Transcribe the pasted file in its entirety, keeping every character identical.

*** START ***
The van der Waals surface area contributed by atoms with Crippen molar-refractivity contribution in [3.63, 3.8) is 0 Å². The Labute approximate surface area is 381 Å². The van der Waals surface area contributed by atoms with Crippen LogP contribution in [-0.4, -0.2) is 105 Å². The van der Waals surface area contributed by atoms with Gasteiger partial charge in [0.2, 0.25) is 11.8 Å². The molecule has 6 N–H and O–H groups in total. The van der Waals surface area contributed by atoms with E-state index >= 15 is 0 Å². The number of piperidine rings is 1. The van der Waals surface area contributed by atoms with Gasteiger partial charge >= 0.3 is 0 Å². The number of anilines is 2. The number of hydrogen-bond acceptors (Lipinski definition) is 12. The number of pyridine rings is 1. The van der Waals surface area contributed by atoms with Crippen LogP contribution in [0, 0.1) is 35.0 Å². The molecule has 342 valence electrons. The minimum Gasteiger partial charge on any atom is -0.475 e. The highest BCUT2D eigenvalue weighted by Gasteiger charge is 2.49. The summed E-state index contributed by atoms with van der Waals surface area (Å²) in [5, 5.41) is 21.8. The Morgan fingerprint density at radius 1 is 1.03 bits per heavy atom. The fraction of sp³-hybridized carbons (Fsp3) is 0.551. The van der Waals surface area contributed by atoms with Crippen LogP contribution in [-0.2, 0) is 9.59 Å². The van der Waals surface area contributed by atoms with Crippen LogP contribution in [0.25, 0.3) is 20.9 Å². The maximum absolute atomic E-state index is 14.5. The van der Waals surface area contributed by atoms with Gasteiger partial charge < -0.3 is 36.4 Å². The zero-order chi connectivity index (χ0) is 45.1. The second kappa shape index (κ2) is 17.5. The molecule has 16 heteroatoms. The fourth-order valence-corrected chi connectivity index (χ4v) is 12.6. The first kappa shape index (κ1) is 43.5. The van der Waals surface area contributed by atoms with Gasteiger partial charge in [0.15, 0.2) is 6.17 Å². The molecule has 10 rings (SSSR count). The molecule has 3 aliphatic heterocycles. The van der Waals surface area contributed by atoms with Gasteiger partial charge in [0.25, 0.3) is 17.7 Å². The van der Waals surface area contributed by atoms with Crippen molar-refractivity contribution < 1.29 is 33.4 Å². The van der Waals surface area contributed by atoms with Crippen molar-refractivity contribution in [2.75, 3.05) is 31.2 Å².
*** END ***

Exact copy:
The van der Waals surface area contributed by atoms with Crippen molar-refractivity contribution in [3.63, 3.8) is 0 Å². The Labute approximate surface area is 381 Å². The van der Waals surface area contributed by atoms with Crippen LogP contribution in [-0.4, -0.2) is 105 Å². The van der Waals surface area contributed by atoms with Gasteiger partial charge in [0.2, 0.25) is 11.8 Å². The molecule has 6 N–H and O–H groups in total. The van der Waals surface area contributed by atoms with E-state index >= 15 is 0 Å². The number of piperidine rings is 1. The van der Waals surface area contributed by atoms with Gasteiger partial charge >= 0.3 is 0 Å². The number of anilines is 2. The number of hydrogen-bond acceptors (Lipinski definition) is 12. The number of pyridine rings is 1. The van der Waals surface area contributed by atoms with Crippen LogP contribution in [0, 0.1) is 35.0 Å². The molecule has 342 valence electrons. The minimum Gasteiger partial charge on any atom is -0.475 e. The highest BCUT2D eigenvalue weighted by Gasteiger charge is 2.49. The summed E-state index contributed by atoms with van der Waals surface area (Å²) in [5, 5.41) is 21.8. The Morgan fingerprint density at radius 1 is 1.03 bits per heavy atom. The fraction of sp³-hybridized carbons (Fsp3) is 0.551. The van der Waals surface area contributed by atoms with Crippen LogP contribution in [-0.2, 0) is 9.59 Å². The van der Waals surface area contributed by atoms with Crippen LogP contribution in [0.25, 0.3) is 20.9 Å². The maximum absolute atomic E-state index is 14.5. The van der Waals surface area contributed by atoms with Gasteiger partial charge < -0.3 is 36.4 Å². The zero-order chi connectivity index (χ0) is 45.1. The second kappa shape index (κ2) is 17.5. The molecule has 16 heteroatoms. The fourth-order valence-corrected chi connectivity index (χ4v) is 12.6. The first kappa shape index (κ1) is 43.5. The van der Waals surface area contributed by atoms with Gasteiger partial charge in [0.15, 0.2) is 6.17 Å². The molecule has 10 rings (SSSR count). The molecule has 3 aliphatic heterocycles. The van der Waals surface area contributed by atoms with Gasteiger partial charge in [0.25, 0.3) is 17.7 Å². The van der Waals surface area contributed by atoms with Crippen molar-refractivity contribution < 1.29 is 33.4 Å². The van der Waals surface area contributed by atoms with Crippen molar-refractivity contribution in [2.75, 3.05) is 31.2 Å².